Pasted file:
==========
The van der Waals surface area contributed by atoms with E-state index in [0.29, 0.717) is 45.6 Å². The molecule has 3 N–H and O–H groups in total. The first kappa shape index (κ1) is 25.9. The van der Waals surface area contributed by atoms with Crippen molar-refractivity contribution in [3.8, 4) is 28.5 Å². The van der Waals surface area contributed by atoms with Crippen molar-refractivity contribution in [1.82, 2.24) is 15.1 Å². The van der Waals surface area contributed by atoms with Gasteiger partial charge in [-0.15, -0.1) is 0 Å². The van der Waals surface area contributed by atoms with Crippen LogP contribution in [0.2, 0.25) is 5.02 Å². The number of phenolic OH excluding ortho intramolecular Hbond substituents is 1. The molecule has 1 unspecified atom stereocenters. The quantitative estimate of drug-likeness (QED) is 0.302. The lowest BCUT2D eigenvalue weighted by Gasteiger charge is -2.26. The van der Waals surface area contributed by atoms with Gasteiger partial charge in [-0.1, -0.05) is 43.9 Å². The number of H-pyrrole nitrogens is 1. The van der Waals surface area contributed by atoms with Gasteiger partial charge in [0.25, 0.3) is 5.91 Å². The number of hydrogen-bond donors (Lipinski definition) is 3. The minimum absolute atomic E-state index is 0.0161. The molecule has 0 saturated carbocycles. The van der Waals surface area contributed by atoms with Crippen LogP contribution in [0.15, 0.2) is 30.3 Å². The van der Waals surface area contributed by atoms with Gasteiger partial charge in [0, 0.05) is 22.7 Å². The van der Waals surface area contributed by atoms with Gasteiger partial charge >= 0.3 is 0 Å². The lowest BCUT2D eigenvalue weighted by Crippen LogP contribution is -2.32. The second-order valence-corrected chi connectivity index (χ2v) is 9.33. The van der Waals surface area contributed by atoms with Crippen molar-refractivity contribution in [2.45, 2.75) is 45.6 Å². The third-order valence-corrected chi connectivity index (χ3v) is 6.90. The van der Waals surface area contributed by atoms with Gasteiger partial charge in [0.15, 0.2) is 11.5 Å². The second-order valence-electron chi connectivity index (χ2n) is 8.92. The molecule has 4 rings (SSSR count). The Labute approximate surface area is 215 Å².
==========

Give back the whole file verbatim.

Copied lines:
The van der Waals surface area contributed by atoms with E-state index in [0.29, 0.717) is 45.6 Å². The molecule has 3 N–H and O–H groups in total. The first kappa shape index (κ1) is 25.9. The van der Waals surface area contributed by atoms with Crippen molar-refractivity contribution in [3.8, 4) is 28.5 Å². The van der Waals surface area contributed by atoms with Crippen molar-refractivity contribution in [1.82, 2.24) is 15.1 Å². The van der Waals surface area contributed by atoms with Gasteiger partial charge in [-0.15, -0.1) is 0 Å². The van der Waals surface area contributed by atoms with Crippen LogP contribution in [0.2, 0.25) is 5.02 Å². The number of phenolic OH excluding ortho intramolecular Hbond substituents is 1. The molecule has 1 unspecified atom stereocenters. The quantitative estimate of drug-likeness (QED) is 0.302. The lowest BCUT2D eigenvalue weighted by Gasteiger charge is -2.26. The van der Waals surface area contributed by atoms with Gasteiger partial charge in [-0.1, -0.05) is 43.9 Å². The number of H-pyrrole nitrogens is 1. The van der Waals surface area contributed by atoms with Gasteiger partial charge in [0.25, 0.3) is 5.91 Å². The number of hydrogen-bond donors (Lipinski definition) is 3. The minimum absolute atomic E-state index is 0.0161. The molecule has 0 saturated carbocycles. The van der Waals surface area contributed by atoms with Crippen LogP contribution in [0.15, 0.2) is 30.3 Å². The van der Waals surface area contributed by atoms with Gasteiger partial charge in [0, 0.05) is 22.7 Å². The van der Waals surface area contributed by atoms with Gasteiger partial charge >= 0.3 is 0 Å². The lowest BCUT2D eigenvalue weighted by Crippen LogP contribution is -2.32. The second-order valence-corrected chi connectivity index (χ2v) is 9.33. The van der Waals surface area contributed by atoms with Crippen molar-refractivity contribution in [2.45, 2.75) is 45.6 Å². The third-order valence-corrected chi connectivity index (χ3v) is 6.90. The van der Waals surface area contributed by atoms with Gasteiger partial charge in [0.15, 0.2) is 11.5 Å². The second-order valence-electron chi connectivity index (χ2n) is 8.92. The molecule has 4 rings (SSSR count). The Labute approximate surface area is 215 Å².